Land-tenure in the Hebrew Bible in relation to the land-tenure system of the Akan (Asante) of Ghana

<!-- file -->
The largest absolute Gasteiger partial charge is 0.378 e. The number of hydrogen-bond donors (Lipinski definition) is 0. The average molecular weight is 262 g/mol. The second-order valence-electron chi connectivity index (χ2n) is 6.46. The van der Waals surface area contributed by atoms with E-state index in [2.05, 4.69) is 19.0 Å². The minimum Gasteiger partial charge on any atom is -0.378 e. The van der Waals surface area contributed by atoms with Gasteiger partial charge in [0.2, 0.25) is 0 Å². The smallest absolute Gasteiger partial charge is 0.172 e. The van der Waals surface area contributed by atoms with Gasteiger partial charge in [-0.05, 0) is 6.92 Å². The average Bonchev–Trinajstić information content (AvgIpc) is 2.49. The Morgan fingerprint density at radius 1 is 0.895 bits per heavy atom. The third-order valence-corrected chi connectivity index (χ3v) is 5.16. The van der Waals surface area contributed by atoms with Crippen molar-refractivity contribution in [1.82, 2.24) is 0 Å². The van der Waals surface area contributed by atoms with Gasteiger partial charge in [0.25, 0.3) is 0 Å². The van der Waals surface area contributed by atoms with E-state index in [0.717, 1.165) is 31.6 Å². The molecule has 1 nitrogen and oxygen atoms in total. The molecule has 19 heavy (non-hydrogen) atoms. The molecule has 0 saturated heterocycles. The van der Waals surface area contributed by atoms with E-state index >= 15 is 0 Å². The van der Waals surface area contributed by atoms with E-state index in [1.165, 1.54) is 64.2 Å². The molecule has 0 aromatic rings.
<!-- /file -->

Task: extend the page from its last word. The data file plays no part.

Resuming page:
This study investigates the ideas and conceptions underlying the religious, political and socio-economic principles governing landholding in the Hebrew Bible in relation to the system of land-tenure among the Akan people of Ghana. The Asante as a social unit is used to represent the entire Akan group as a microcosm of the world picture. The primary thrust of the thesis is that the Hebrew Bible reflects some basic conceptions of land which can be compared and contrasted with a contemporary socio-economic system of land administration for implications of land-tenure and use. The Hebrew Bible presents three main types of land ownership: 1) divine ownership of land, a basic theological assertion that land belongs to Yahweh absolutely and that all others, including Israel are God's tenants; 2) communal ownership of land based on the segmentary patrilineage system whereby the tribes and families hold land in trust for members of the community; 3) private ownership of land, an innovation developed as a result of social change. The Asante traditional belief also accepts the principle of divine ownership of land, but while it attributes creation to God, it also affirms that land basically belongs to the ancestors who pass it on to the present and future generations of the society. The other two types of land-tenure, communal and private, are represented in the Asante social system, though with some differences. Stool, lineage and family heads hold land in trust, but on fiduciary basis in the sense of holding both a proprietary and beneficiary interest in the land of which they are custodians. But the corporate matrilineage group is the basic socio-economic factor as far as traditional landholding in Asante is concerned.